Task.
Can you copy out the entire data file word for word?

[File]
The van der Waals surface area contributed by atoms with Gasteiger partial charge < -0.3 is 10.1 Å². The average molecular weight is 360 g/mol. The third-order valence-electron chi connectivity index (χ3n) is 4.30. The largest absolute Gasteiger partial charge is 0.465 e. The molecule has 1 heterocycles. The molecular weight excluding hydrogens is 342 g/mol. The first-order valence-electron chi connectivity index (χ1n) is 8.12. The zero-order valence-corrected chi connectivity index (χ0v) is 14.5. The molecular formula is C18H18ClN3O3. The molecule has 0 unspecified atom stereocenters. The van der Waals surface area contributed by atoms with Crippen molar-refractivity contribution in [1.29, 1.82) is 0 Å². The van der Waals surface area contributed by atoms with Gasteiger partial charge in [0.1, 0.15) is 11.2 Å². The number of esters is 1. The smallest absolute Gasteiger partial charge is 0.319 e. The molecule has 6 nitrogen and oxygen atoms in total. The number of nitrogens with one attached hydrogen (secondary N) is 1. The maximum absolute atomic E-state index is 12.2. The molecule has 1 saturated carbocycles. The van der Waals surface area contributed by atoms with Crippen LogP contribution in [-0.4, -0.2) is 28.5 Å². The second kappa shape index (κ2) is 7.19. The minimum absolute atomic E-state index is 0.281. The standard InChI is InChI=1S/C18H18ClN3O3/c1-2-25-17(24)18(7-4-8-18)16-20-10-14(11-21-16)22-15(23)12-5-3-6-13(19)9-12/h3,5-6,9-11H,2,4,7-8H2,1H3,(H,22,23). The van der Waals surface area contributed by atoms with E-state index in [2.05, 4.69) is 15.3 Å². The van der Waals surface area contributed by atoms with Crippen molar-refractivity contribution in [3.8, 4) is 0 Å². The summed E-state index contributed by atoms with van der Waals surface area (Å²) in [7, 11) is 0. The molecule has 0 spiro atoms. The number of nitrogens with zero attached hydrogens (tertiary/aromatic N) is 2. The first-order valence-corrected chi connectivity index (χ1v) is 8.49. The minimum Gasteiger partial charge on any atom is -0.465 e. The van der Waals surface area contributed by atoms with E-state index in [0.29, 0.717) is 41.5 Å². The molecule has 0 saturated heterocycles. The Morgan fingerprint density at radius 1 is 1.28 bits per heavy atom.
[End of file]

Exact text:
The van der Waals surface area contributed by atoms with Gasteiger partial charge < -0.3 is 10.1 Å². The average molecular weight is 360 g/mol. The third-order valence-electron chi connectivity index (χ3n) is 4.30. The largest absolute Gasteiger partial charge is 0.465 e. The molecule has 1 heterocycles. The molecular weight excluding hydrogens is 342 g/mol. The first-order valence-electron chi connectivity index (χ1n) is 8.12. The zero-order valence-corrected chi connectivity index (χ0v) is 14.5. The molecular formula is C18H18ClN3O3. The molecule has 0 unspecified atom stereocenters. The van der Waals surface area contributed by atoms with Crippen molar-refractivity contribution in [1.29, 1.82) is 0 Å². The van der Waals surface area contributed by atoms with Gasteiger partial charge in [0.1, 0.15) is 11.2 Å². The number of esters is 1. The smallest absolute Gasteiger partial charge is 0.319 e. The molecule has 6 nitrogen and oxygen atoms in total. The number of nitrogens with one attached hydrogen (secondary N) is 1. The maximum absolute atomic E-state index is 12.2. The molecule has 1 saturated carbocycles. The van der Waals surface area contributed by atoms with Crippen LogP contribution in [-0.4, -0.2) is 28.5 Å². The second kappa shape index (κ2) is 7.19. The minimum absolute atomic E-state index is 0.281. The standard InChI is InChI=1S/C18H18ClN3O3/c1-2-25-17(24)18(7-4-8-18)16-20-10-14(11-21-16)22-15(23)12-5-3-6-13(19)9-12/h3,5-6,9-11H,2,4,7-8H2,1H3,(H,22,23). The van der Waals surface area contributed by atoms with E-state index in [2.05, 4.69) is 15.3 Å². The van der Waals surface area contributed by atoms with Crippen molar-refractivity contribution in [3.8, 4) is 0 Å². The summed E-state index contributed by atoms with van der Waals surface area (Å²) in [7, 11) is 0. The molecule has 0 spiro atoms. The number of nitrogens with zero attached hydrogens (tertiary/aromatic N) is 2. The first-order valence-corrected chi connectivity index (χ1v) is 8.49. The minimum Gasteiger partial charge on any atom is -0.465 e. The van der Waals surface area contributed by atoms with E-state index in [0.29, 0.717) is 41.5 Å². The molecule has 0 saturated heterocycles. The Morgan fingerprint density at radius 1 is 1.28 bits per heavy atom.